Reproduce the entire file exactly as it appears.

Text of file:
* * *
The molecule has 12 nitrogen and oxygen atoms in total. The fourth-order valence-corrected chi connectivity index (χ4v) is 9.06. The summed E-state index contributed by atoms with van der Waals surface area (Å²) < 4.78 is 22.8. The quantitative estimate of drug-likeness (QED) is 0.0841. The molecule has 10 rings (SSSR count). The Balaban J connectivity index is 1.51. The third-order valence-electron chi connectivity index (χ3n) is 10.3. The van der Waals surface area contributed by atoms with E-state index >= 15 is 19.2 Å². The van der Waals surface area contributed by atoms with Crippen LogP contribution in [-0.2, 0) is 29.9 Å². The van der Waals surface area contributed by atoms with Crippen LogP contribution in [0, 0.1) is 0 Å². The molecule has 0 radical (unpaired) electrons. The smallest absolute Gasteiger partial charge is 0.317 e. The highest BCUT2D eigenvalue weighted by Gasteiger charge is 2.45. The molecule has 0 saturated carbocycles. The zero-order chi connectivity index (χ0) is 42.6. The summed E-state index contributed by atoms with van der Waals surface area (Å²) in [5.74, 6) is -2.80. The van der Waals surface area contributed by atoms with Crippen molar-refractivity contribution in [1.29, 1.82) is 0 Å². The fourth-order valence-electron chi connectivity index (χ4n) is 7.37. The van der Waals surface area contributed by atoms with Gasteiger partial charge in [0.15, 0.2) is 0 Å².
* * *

The molecule has 12 nitrogen and oxygen atoms in total. The fourth-order valence-corrected chi connectivity index (χ4v) is 9.06. The summed E-state index contributed by atoms with van der Waals surface area (Å²) < 4.78 is 22.8. The quantitative estimate of drug-likeness (QED) is 0.0841. The molecule has 10 rings (SSSR count). The Balaban J connectivity index is 1.51. The third-order valence-electron chi connectivity index (χ3n) is 10.3. The van der Waals surface area contributed by atoms with E-state index >= 15 is 19.2 Å². The van der Waals surface area contributed by atoms with Crippen LogP contribution in [-0.2, 0) is 29.9 Å². The van der Waals surface area contributed by atoms with Crippen LogP contribution in [0, 0.1) is 0 Å². The molecule has 0 radical (unpaired) electrons. The smallest absolute Gasteiger partial charge is 0.317 e. The highest BCUT2D eigenvalue weighted by Gasteiger charge is 2.45. The molecule has 0 saturated carbocycles. The zero-order chi connectivity index (χ0) is 42.6. The summed E-state index contributed by atoms with van der Waals surface area (Å²) in [5.74, 6) is -2.80. The van der Waals surface area contributed by atoms with Crippen molar-refractivity contribution in [1.29, 1.82) is 0 Å². The fourth-order valence-electron chi connectivity index (χ4n) is 7.37. The van der Waals surface area contributed by atoms with Gasteiger partial charge in [0.15, 0.2) is 0 Å².